The lost oar

October 2021

By Christopher Birch

Heidi, under tow, with some very nice Shaw & Tenney oars clamped in place with their special Edson oar clamp. The clamp wasn’t used and one of the oars is gone. Photo by Christopher Birch

An old salt told me the most dangerous thing on a boat is a clock, second only to a calendar. Pushing your luck with the weather at sea in order to meet a schedule on land is bad seamanship, and Mother Nature is a hanging judge.

I ignored this prudent mariner standard recently and paid the price.

We were anchored in the serene protection of Hadley Harbor, enjoying a lazy morning of reading in the warm September sun with the cockpit dodger protecting us nicely from a stiff northeast breeze. The close reach back across Buzzards Bay to our home mooring in Mattapoisett would be manageable in the 25-30 knot wind, but staying in Hadley sure sounded a lot more comfortable. We had plenty of food, and the forecast called for moderate weather the next day. At issue was a birthday party back on land that we felt obliged to attend. Scheduled for that afternoon, the party hung like a dark cloud over our calendar.

So off we went into the wilds of Buzzards Bay, with hat chin-straps firmly secured.

Earlier that morning, while rowing Bill, the dog for a walk on Bull Island, I ran into Will Keene from the Edson Corporation. I complimented him on my favorite Edson product: The simple and elegant two-piece bronze casting, designed to secure a pair of oars to the center seat of a rowboat. Hours later, I regretted not using the one I had onboard.

Our well-founded twenty-two-year-old tender, Heidi, tows like a dream. We only pull her up on the foredeck when we’re headed offshore. Regular readers of this column will know this dinghy has no motor but is powered by oars. Over a decade ago, the first pair were lost when the boat suffered her one and only capsize on the towline. In that ordeal, Heidi was just fine, but the oars were long gone by the time we noticed what had happened.

The esteemed Maine oar builder, Shaw & Tenney, delivered a second pair of lovingly crafted spruce spoons, with mahogany inlaid tips. We made sure to secure them properly with our Edson oar clamp in the dinghy or stow them somewhere aboard the mothership. For years, we diligently attended to this pre-departure routine… until we didn’t. On the day, with the birthday party looming and the wind blowing 25-30 out of the northeast, we neglected to prep the oars for sea. I guess we were so busy securing our chin straps; we forgot to secure the oars.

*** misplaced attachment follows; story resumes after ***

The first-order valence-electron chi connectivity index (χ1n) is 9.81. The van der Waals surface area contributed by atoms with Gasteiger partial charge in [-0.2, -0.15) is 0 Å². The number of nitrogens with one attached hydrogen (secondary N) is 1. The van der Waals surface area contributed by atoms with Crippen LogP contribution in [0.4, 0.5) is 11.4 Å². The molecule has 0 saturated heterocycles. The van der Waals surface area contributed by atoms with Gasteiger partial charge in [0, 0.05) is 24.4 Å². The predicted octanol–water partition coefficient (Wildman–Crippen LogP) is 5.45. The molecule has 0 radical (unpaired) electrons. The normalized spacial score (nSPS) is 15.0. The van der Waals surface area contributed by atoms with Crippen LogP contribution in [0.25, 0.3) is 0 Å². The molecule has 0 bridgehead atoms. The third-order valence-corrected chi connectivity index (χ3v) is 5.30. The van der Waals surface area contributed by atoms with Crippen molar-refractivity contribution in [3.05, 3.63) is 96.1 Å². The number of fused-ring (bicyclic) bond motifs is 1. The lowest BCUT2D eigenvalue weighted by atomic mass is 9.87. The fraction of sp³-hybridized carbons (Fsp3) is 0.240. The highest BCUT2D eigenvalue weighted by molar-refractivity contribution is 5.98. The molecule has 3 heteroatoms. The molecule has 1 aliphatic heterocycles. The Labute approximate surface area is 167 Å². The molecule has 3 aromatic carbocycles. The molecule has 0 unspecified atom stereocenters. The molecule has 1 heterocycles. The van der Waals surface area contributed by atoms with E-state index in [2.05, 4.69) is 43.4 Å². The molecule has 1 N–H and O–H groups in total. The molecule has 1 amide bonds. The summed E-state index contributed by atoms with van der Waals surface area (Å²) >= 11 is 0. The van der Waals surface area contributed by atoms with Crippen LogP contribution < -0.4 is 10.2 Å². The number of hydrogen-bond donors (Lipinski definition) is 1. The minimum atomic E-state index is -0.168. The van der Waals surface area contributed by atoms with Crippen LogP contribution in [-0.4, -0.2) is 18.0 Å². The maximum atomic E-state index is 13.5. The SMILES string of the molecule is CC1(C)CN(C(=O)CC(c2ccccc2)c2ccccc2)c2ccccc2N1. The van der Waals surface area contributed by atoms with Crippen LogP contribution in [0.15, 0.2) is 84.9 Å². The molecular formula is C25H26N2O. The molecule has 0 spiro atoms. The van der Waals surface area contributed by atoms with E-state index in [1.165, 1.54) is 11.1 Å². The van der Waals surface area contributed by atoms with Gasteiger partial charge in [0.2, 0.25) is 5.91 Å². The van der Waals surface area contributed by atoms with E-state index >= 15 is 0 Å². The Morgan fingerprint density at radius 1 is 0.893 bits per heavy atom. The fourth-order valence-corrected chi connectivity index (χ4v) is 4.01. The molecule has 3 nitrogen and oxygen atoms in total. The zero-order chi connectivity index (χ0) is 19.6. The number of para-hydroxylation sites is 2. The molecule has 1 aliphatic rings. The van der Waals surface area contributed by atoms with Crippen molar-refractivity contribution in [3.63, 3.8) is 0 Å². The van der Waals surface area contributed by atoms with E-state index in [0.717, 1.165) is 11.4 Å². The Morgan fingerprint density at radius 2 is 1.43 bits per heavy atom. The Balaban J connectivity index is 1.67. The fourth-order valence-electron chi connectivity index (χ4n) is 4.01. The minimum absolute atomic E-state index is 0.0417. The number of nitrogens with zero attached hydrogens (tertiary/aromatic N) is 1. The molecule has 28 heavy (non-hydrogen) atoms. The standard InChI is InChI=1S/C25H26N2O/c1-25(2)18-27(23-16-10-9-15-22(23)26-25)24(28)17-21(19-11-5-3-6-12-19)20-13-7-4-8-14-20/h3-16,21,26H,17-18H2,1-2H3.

The dinghy didn’t flip on this crossing, but it was rough out there, and one oar bounced out of the boat. I was looking back this time and actually saw it happen. We immediately began our man overboard drill in the high winds. First under sail, then under power. Every time we got close; our bow wave would push the oar just out of reach. Geometrically, oars are not conducive for boat hook retrieval, and it’s a surprisingly long way down to reach the sea from the rail of a 36-foot boat in wind and waves.

Fearing one of us might end up in the water alongside the drifting oar, I eventually altered course back toward our home mooring and reluctantly accepted a failing grade for this man overboard drill. Only a fool has a dinghy with one oar, and that fool was me.

My father coached me to “Never get run over by the same trolley car twice.” Regrettably, I failed to abide and managed to accidentally set oars free in Buzzards Bay for a second time. The prudent mariner standard smartly warned me against prioritizing a birthday party, over sound judgment, about when to put out to sea. I failed to heed that advice too.

The lost oar was exquisitely crafted and a prized possession. As errors at sea go, though, it could have been a lot worse. It was sobering to realize how difficult an actual man overboard retrieval would be in rough weather. We left the boat on her mooring and headed off to the birthday party with crew morale down at ever-given levels. I felt like I deserved to be stuck in the Suez Canal instead of celebrating the anniversary of a birth at a party.

While we partied, the wind was blowing the lost oar toward Naushon Island, and I was optimistic it might wash ashore somewhere I could find it. Dawn brought glorious weather, and I returned to Naushon to search. I methodically combed over every inch of that island’s shoreline for eight hours with my binoculars. All the rolly miles spent straining to focus made me sick. The fact that no oar was found didn’t help my disposition.

Every decade or so, it seems I need to get back on the phone with the good people at Shaw & Tenney to order a new set of oars for a bad reason. This time, I had them engrave my name and phone number on the blades. I’m hoping I don’t get run over by this trolley car a third time, but if I do, at least I’ll have an ID in my pocket.

Christopher Birch is the proprietor of Birch Marine Inc. on Long Wharf in Boston, Mass., where he’s been building, maintaining and restoring boats for the past 34 years.